What Should You Know Before Driving In Canada?
What Should you Know Before Driving in Canada?
Majestic mountain ranges, expansive lakes and breathtaking prairies all make Canada a popular destination for visitors from the United States. You can appreciate these peaceful sights, even more, when you take the time to drive through this vast country. However, what should you know about the differences between driving in the United States and driving in Canada?
Pack your passport. Canada is another country, and if you enter by car you will need to present a passport or similar documentation. If you have a United States passport, it must be valid at the time of entry. You won’t need a tourist visa if you stay for less than 180 days.
Confused about the road signs? Remember that distances and speeds are in kilometers per hour rather than miles per hour. That makes quite a difference, so keep an eye on your speedometer and know what the equivalent is in kilometers per hour.
If you get into a pickle in Canada, you can summon emergency services by phone just as you would in the United States—simply dial 911.
Excusez-moi. Why are those road signs in French? Because in Quebec, many road signs are in the official language of the region! If you plan to travel to that area, learn a few basic phrases so you can exchange greetings with the locals.
Do you need to keep your headlights on? In many parts of Canada, drivers have to keep headlights on during the day. Check online for the province you’ll be visiting.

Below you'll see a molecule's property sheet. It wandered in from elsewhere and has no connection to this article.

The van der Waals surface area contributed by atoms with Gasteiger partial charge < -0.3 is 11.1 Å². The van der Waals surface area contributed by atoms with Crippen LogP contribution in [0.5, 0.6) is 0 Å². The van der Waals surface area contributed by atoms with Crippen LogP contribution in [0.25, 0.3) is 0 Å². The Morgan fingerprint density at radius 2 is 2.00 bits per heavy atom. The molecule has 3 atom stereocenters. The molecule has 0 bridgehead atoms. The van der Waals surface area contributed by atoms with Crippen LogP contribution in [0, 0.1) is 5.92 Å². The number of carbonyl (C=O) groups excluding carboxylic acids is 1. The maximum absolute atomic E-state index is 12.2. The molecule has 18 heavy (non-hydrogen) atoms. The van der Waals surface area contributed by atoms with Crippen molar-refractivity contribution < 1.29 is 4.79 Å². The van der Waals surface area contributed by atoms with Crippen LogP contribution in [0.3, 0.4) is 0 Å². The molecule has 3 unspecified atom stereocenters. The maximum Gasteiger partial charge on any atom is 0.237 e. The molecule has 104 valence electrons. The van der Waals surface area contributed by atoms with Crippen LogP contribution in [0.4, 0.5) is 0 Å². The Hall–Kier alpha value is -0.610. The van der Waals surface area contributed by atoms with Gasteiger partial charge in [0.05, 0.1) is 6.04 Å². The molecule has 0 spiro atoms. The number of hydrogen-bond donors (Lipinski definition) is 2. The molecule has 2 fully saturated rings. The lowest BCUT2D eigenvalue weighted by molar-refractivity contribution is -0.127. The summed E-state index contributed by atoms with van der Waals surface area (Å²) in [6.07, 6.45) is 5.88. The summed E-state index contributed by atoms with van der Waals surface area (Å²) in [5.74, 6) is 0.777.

Let it snow! If you decide to visit Canada in colder weather (or to drive over mountains), remember that there tends to be more snow the farther you drive north. Snowfalls can be much heavier than you’ve ever experienced in the United States. Brush up on your winter driving skills and prep your vehicle for the colder weather with snow tires.
Expect to wait. There may be delays at borders, so calculate some extra time into your travel schedule. You can check with the Canadian Border Services Agency in advance to see what the wait time will be.
Have proof of auto insurance. But don’t worry—tourists can use their automobile insurance from the United States.
Moose crossing! Yes, this is the land of Bullwinkle. In rural areas, you might find your path crosses with wildlife like elk, moose, deer and sheep. Since they will often wander onto the roadways, these large animals pose a particular threat to drivers. Keep your speed to a minimum and be careful in situations where your sight will be blocked, such as around curves.